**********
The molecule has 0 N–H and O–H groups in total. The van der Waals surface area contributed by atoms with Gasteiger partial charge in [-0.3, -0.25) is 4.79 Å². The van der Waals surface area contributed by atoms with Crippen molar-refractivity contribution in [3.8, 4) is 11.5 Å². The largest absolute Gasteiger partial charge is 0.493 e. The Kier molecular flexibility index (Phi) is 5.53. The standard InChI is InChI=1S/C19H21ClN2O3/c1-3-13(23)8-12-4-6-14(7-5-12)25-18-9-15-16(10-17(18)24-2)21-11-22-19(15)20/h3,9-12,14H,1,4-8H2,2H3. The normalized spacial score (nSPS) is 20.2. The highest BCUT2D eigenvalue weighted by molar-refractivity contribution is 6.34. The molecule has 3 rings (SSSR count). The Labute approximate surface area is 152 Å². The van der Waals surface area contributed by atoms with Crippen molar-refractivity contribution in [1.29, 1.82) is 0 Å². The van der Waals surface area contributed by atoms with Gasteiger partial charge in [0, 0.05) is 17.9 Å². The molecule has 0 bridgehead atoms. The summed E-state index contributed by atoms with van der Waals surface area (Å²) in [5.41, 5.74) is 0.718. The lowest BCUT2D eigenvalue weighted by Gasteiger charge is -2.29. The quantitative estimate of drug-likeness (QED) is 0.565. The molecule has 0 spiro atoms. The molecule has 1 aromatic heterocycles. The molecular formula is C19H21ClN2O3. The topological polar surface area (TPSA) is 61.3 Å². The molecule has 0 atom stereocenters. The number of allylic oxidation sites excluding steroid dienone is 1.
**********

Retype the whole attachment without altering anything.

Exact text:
The molecule has 0 N–H and O–H groups in total. The van der Waals surface area contributed by atoms with Gasteiger partial charge in [-0.3, -0.25) is 4.79 Å². The van der Waals surface area contributed by atoms with Crippen molar-refractivity contribution in [3.8, 4) is 11.5 Å². The largest absolute Gasteiger partial charge is 0.493 e. The Kier molecular flexibility index (Phi) is 5.53. The standard InChI is InChI=1S/C19H21ClN2O3/c1-3-13(23)8-12-4-6-14(7-5-12)25-18-9-15-16(10-17(18)24-2)21-11-22-19(15)20/h3,9-12,14H,1,4-8H2,2H3. The normalized spacial score (nSPS) is 20.2. The highest BCUT2D eigenvalue weighted by molar-refractivity contribution is 6.34. The molecule has 3 rings (SSSR count). The Labute approximate surface area is 152 Å². The van der Waals surface area contributed by atoms with Crippen molar-refractivity contribution in [1.29, 1.82) is 0 Å². The van der Waals surface area contributed by atoms with Gasteiger partial charge in [0, 0.05) is 17.9 Å². The molecule has 0 bridgehead atoms. The summed E-state index contributed by atoms with van der Waals surface area (Å²) in [5.41, 5.74) is 0.718. The lowest BCUT2D eigenvalue weighted by Gasteiger charge is -2.29. The quantitative estimate of drug-likeness (QED) is 0.565. The molecule has 0 spiro atoms. The molecule has 1 aromatic heterocycles. The molecular formula is C19H21ClN2O3. The topological polar surface area (TPSA) is 61.3 Å². The molecule has 0 atom stereocenters. The number of allylic oxidation sites excluding steroid dienone is 1.